Eurozone wages broadly flat despite declining unemployment rates

Start adding items to your reading lists:
Save this item to:
This item has been saved to your reading list.

31 May, 2018

  • PwC analysis suggests that Eurozone wages are becoming more unresponsive to lower unemployment rates – similar to the US and the UK
  • Analysis also finds European Central Bank (ECB) and new EU member states have helped to contribute to this trend
Global Economy Watch May 1

The labour markets in advanced economies have (almost) never been better. But despite tightening labour markets, wages have not yet picked up as economic theory would predict.

But what has been putting this downward pressure on wages? And more importantly, will wages pick up?

In the latest Global Economy Watch, PwC economists turn their attention to Eurozone labour markets, by modelling the relationship between unemployment and wages. They found that—similar to what has been observed in the US and the UK—this relationship has become flatter and weaker.

Barret Kupelian, senior economist at PwC, comments:

“A number of factors could explain this trend, some of which have been common across most advanced economies. These include the gradual decline of unionisation, which reduces the bargaining power of labour, the digitalisation of work and the gradual rise of the gig economy, as well as other changes in the structure of the economy.”

Focusing on the Eurozone, PwC economists found that there are more specific factors which explain why the link between unemployment and wages has weakened, but also has shifted. These include:

  • The creation of the European Central Bank, which adjusted downwards the inflation expectations of workers in Southern Eurozone economies, which typically used to experience high rates of inflation
  • Admission of Eastern European economies, some with lower income levels, which made labour supply more elastic over time.

What does this mean for the future? Barret Kupelian, senior economist at PwC, comments:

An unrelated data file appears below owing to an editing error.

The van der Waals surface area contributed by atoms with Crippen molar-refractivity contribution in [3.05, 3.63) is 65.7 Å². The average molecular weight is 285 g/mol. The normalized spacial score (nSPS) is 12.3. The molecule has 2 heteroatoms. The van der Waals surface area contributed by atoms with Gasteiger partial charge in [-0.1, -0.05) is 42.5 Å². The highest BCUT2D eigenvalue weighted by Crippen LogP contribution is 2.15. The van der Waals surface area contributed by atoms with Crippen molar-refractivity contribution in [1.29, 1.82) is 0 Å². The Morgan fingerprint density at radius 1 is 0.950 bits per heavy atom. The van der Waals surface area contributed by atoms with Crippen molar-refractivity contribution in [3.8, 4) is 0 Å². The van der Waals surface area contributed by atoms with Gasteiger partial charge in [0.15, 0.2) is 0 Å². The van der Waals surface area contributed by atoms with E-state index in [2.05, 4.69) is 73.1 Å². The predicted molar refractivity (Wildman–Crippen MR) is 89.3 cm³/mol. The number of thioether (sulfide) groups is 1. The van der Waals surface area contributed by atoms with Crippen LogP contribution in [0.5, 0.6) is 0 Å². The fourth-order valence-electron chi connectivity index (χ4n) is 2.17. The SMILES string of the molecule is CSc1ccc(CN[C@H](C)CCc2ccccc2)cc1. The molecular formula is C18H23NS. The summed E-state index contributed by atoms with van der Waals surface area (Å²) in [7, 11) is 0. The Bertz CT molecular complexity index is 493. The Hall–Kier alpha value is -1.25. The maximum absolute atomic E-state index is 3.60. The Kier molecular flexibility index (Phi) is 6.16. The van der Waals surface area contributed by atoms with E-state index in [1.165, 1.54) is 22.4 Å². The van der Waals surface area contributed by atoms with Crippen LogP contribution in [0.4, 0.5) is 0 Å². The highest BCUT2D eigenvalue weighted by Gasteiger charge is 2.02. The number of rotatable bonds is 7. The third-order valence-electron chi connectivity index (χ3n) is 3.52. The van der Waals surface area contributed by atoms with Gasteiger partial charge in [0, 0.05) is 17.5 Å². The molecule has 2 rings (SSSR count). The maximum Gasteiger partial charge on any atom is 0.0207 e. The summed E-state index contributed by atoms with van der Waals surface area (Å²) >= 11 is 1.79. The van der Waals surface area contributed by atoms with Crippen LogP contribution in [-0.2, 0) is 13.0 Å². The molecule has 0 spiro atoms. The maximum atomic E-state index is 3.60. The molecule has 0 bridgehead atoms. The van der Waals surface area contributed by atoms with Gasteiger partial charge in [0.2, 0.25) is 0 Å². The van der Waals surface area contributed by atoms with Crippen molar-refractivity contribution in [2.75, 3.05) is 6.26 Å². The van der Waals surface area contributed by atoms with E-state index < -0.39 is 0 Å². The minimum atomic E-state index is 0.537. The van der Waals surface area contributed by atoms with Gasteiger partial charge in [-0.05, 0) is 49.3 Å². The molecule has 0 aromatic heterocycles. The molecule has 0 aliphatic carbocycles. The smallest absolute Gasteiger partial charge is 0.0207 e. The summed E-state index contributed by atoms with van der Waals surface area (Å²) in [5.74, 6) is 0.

“Assuming no other change to structural factors, future wage increases in the Eurozone are likely to be dependent on productivity increases rather than slack in the labour market. This places a greater onus on governments and businesses to boost the productivity level of their workforce by investing in hard infrastructure such as roads, airports and other utilities, and soft infrastructure including formal education, vocational and other training. Productivity improvements are a prerequisite for continued income growth in the future.”

To download a copy of the Global Economy Watch, visit

About PwC

At PwC, our purpose is to build trust in society and solve important problems.  We’re a network of firms in 158 countries with more than 236,000 people who are committed to delivering quality in assurance, advisory and tax services. Find out more and tell us what matters to you by visiting us at

PwC refers to the PwC network and/or one or more of its member firms, each of which is a separate legal entity. Please see for further details.

© 2018 PwC. All rights reserved



Global Economy Watch May 1
Eurozone wages broadly flat despite declining unemployment rates


Contact us

Rowena Mearley

Senior Manager, Global Communications, PwC United Kingdom

Tel: +44 7730 598 643

Andrea Plasschaert

Senior manager, Global communications, PwC Switzerland

Tel: +41 79 599 9567